How to Get my 60 PDUs for PMP Re-certification?
Note: The PDU categories, structure and policies have changed in 2012. Please refer to the latest PMP Credential Handbook at http://www.pmi.org/~/media/PDF/Certifications/pdc_pmphandbook.ashx to find the updated information.
As per PMI's Continuing Certification Requirements (CCR), every PMP needs to re-certify his/her credentials every 3 years. In order to re-certify, a PMP needs to earn 60 Professional Development Units (PDUs) every 3 years. There are numerous ways to earn these PDUs such as Practicing Project, attending trainings, seminars, workshops, self-learning, or doing voluntary work for PM communities.
After I passed my PMP exam, there was a sense of relief and satisfaction. Three months of rigorous preparation had turned into sweet success. I also received good recognition for my achievement, from my employer. I was on a high and time whizzed by. Before I knew, six months had passed. That's when it struck me that PMP Certification is not forever. I need to re-certify by earning 60 PDUs every three years. But I was left with not three, but only two and a half years to achieve this target.
I started searching for information on earning PDUs and found a lot of it. So much so that I was totally overwhelmed and confused. I had no idea where to begin from and where these 60 PDUs would come from. I found several courses, which offered 20-30 PDUs, but costed hundreds of dollars. I certainly did not want to spend this amount of money every year on earning PDUs. I thought to myself that with 250 thousand PMPs out there, there ought to be some easier and cost-effective ways to get these PDUs. So, I decided to dig further.
Gradually, the hard work started paying off. I started finding several good and effective ways to earn these PDUs, without burning a hole in my pocket. Just to give you an idea, I managed to earn 35 PDUs within just 5 months using the sources listed below, and without spending too much money.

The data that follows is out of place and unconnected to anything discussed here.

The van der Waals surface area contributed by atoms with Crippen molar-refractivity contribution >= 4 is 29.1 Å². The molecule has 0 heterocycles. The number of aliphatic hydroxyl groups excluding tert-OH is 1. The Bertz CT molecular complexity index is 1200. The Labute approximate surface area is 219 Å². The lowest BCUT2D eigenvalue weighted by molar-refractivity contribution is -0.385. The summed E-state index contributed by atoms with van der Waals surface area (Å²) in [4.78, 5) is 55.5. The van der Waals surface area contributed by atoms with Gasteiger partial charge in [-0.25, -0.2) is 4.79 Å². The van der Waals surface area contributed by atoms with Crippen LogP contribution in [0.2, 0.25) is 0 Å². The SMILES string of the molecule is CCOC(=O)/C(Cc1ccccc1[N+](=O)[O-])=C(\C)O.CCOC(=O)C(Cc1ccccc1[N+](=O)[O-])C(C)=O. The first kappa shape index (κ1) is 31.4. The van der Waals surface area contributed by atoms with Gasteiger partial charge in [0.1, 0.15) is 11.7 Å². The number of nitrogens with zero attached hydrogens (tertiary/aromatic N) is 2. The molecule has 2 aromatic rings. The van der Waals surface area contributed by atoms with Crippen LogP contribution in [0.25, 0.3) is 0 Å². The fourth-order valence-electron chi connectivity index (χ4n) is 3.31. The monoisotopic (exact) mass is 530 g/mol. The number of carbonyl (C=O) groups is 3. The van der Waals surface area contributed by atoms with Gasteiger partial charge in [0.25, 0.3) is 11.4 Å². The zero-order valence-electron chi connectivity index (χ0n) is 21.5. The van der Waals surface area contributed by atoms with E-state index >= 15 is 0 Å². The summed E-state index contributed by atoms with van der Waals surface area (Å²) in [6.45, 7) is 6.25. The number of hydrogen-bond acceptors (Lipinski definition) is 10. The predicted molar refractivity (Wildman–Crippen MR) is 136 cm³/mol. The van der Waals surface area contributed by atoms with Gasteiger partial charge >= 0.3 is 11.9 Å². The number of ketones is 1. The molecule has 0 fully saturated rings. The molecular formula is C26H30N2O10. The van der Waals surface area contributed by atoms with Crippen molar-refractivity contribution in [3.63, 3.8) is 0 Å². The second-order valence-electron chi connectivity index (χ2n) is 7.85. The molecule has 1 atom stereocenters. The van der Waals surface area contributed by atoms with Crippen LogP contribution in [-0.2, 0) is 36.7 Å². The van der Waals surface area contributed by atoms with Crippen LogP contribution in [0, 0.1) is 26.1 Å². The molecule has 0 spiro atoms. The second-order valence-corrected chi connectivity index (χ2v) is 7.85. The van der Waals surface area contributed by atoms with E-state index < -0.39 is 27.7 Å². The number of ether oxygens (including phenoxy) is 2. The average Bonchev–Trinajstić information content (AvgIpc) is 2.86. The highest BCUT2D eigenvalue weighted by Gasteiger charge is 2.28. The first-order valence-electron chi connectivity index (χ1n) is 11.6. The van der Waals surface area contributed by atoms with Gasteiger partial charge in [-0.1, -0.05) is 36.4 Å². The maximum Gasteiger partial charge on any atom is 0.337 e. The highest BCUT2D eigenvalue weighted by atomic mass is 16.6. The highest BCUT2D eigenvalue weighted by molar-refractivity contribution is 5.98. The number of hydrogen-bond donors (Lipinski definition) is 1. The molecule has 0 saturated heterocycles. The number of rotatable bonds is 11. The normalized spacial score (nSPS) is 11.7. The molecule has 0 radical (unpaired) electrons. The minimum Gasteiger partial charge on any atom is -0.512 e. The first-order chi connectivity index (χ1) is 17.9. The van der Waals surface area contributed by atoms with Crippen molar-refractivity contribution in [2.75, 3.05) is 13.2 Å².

I shared these ideas with many of my fellow PMP friends and colleagues. Their positive response encouraged me to create this article.
With this article, my aim is to help familiarize fellow PMPs with the 'simplest' and most 'economical' means to earn the 60 PDUs, which will qualify for PMI's Continuing Certification Requirements (CCR).
Following is the list of several such sources of PDUs:
- 1.) (Category 2H) Practice Project MAnagement: Claim upto 5 PDUs per calendar year => Total upto 15 PDUs per certification cycle (CC), which is typically 3 years in duration.
- 2.) (Category 2-SDL) Self-Directed Learning activities: Claim upto 15 PDUs per CC. This includes:
- Read project management related books
- Listen to free podcasts available online. Some sources:
- International Institute for Learning: Currently offering a free podcast from project management Guru, Dr. Harold Kerner that is worth 2.5 PDUs
- The PM Podcast
- ESI International
- Develop skills in project management tools such as MS Project.
3.) (Category 3) Join your local PMI Chapter (such as Singapore PMI Chapter - SPMI) and attend PM seminars and focus group meetings. Attendance to these events fetch upto 1 PDU per hr of the event. Moreover, registration for these events is free (most of the time) for the chapter members. If you can attend one 2-hr event (worth 2 PDUs) per quarter, you can earn about 8 PDUs per year => 24 PDUs per CC.
- Note: There is no limit to the number of PDUs that you can earn in Category 3.
4.) (Category 3) Attend free Webinars: Even if you attend 2 Webinar per calendar year, you can achieve 6 PDUs per CC. Some sources of free webinars:
- International Institute for Learning: Currently offers upto 11 free PDUs
- ESI International: Offering several On-Demand webinars, which can be downloaded for free.
- RMC Project Management: Currently offering 1 free webinar worth 1 PDU; more webinars will be available in future
If you do your math, you can earn 60 PDUs (15 + 15 + 24 + 6) without much sweat, by following the 4 simple steps listed above.
There are several other ways of earning PDUs in several other categories. I suggest that you refer to PMI's CCR Handbook for more details.
For more information about PMP Recertification, check out Deep Fried Brain - PMP Certification Blog